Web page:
Quality checks for all self-funded colleges in Hong Kong long overdue

PUBLISHED : Wednesday, 07 June, 2017, 5:01pm
UPDATED : Wednesday, 07 June, 2017, 9:36pm

It has been reported that chief executive-elect Carrie Lam Cheng Yuet-ngor has agreed to the request from self-funded colleges to provide education vouchers of HK$30,000 per year to students enrolled in these institutions.

While financial assistance in the form of vouchers will provide immediate relief to students, the long-term impact of such a measure needs to be thought through.

When Milton Friedman first advocated introducing school vouchers in the 1950s, the idea was to replace monopolies in the public school system with a system of competition – by giving parents the freedom to choose.

Judging from the details available so far, the higher education vouchers being mooted are only a form of financial subsidy which will not necessarily enhance competition.

Giving students vouchers for self-funded colleges would only help improve standards if the government installed a unified mechanism for quality assurance for both publicly funded and self-funded colleges.

The University Grants Committee recommended installing such a system as early in 2010, but the government declined to adopt this recommendation. Without such a system, it is difficult to compare the quality of a programme offered by a publicly funded university with a comparable one provided by a self-funded college.

Without robust and transparent quality assurance, giving students vouchers for higher education risks putting more students into programmes which do not meet the necessary professional or academic standards.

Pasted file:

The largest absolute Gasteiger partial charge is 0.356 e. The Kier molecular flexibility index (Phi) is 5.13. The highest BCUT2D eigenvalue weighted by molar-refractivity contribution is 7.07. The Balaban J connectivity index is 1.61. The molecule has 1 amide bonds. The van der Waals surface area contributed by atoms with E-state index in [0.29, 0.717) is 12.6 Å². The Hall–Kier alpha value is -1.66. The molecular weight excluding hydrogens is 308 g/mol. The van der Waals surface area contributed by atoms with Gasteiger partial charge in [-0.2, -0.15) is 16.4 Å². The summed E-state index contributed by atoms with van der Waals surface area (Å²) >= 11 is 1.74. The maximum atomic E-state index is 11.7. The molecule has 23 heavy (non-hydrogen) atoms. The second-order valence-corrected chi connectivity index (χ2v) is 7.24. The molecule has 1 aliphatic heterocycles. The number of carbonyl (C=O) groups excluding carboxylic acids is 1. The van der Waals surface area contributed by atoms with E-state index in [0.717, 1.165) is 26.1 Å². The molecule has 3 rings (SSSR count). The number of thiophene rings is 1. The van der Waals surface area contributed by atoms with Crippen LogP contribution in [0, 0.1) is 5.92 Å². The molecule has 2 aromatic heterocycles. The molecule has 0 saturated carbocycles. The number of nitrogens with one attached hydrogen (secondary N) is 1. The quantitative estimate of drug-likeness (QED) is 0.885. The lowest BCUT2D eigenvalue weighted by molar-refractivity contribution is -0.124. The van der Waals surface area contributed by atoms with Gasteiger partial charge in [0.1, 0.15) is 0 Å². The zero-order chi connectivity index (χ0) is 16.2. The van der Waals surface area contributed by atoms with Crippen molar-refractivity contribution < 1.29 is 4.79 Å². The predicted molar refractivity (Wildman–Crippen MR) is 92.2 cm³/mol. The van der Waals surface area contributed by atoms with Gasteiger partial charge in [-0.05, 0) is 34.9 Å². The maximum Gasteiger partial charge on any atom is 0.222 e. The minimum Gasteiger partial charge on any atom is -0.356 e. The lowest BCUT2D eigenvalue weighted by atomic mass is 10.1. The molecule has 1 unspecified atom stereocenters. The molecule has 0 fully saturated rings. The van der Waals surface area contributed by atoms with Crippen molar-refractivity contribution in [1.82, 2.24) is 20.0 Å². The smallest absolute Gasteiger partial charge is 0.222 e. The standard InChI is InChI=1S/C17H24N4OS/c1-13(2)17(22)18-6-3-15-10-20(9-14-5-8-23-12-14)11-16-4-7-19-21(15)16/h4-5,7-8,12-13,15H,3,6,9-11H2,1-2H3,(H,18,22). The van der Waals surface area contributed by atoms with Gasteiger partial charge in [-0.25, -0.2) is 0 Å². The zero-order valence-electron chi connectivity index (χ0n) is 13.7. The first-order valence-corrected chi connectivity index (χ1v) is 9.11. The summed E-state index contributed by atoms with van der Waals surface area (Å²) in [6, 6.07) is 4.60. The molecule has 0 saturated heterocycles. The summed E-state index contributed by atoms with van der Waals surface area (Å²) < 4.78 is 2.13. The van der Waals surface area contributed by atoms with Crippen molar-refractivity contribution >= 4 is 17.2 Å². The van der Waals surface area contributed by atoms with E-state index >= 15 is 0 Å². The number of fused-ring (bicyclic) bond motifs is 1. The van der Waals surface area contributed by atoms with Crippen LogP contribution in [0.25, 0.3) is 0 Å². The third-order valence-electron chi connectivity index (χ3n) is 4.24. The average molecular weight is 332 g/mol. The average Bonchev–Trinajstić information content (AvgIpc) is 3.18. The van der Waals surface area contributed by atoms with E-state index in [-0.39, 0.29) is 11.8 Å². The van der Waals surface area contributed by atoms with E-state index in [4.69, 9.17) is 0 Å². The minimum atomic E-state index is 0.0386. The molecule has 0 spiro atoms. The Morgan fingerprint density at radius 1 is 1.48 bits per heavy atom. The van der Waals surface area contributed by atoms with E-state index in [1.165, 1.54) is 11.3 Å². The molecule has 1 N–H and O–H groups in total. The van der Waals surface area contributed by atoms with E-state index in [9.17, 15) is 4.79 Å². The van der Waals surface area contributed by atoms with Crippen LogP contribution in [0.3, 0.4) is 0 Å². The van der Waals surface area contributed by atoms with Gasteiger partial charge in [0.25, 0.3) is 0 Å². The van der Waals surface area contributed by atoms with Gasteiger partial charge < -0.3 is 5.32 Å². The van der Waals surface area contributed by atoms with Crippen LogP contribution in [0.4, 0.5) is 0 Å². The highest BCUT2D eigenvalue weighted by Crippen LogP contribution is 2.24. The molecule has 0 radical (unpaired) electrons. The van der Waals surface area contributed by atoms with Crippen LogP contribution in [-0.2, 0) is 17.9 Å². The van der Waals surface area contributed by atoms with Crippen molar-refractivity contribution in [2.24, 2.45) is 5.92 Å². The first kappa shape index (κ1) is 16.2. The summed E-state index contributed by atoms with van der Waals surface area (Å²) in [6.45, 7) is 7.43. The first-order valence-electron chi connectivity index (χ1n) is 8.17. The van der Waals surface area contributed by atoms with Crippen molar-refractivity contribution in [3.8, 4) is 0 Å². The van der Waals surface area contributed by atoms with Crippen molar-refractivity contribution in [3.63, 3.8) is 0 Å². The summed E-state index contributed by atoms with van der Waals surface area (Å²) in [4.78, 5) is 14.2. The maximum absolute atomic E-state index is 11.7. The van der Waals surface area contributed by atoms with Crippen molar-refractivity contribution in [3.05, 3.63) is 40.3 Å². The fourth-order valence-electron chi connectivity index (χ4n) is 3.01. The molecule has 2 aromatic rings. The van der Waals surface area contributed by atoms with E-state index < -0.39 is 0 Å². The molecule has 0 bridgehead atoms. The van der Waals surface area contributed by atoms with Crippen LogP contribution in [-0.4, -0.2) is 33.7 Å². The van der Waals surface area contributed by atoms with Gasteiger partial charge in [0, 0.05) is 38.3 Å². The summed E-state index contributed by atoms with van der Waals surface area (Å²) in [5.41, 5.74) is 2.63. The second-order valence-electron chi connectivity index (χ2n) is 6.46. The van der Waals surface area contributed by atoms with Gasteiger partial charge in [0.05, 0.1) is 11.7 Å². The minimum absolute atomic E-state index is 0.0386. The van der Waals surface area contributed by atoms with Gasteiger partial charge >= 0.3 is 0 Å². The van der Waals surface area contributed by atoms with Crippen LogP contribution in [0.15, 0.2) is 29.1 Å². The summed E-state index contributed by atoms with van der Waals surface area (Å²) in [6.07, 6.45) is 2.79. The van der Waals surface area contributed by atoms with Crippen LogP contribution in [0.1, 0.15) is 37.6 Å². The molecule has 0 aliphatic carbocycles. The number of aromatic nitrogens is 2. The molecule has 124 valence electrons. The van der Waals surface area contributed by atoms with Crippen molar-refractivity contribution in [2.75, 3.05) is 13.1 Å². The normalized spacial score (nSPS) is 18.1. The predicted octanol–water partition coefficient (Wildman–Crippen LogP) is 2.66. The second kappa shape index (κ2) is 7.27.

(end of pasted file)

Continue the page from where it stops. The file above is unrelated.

Although the vouchers will reduce the financial burden of students eager to obtain university degrees, the students stand to lose if, after investing considerable time and money, they find that the programmes they enrolled in are not up to the standards required.

Complaints lodged with the Legislative Council by a professional body are a case in point. It claims that the clinical psychology programme offered by a local self-funded college in conjunction with an American for-profit university does not match the professional standards mandated by local and international professional bodies.

Without quality assurance, the availability of more funding for self-funded colleges through vouchers could result in more students enrolling in substandard programmes. These colleges get more business, but great harm could be caused to society and the students in the long term.

Legco should not approve funding for higher education vouchers unless the government promises to introduce a unified quality assurance system.

Regina Ip, legislative councillor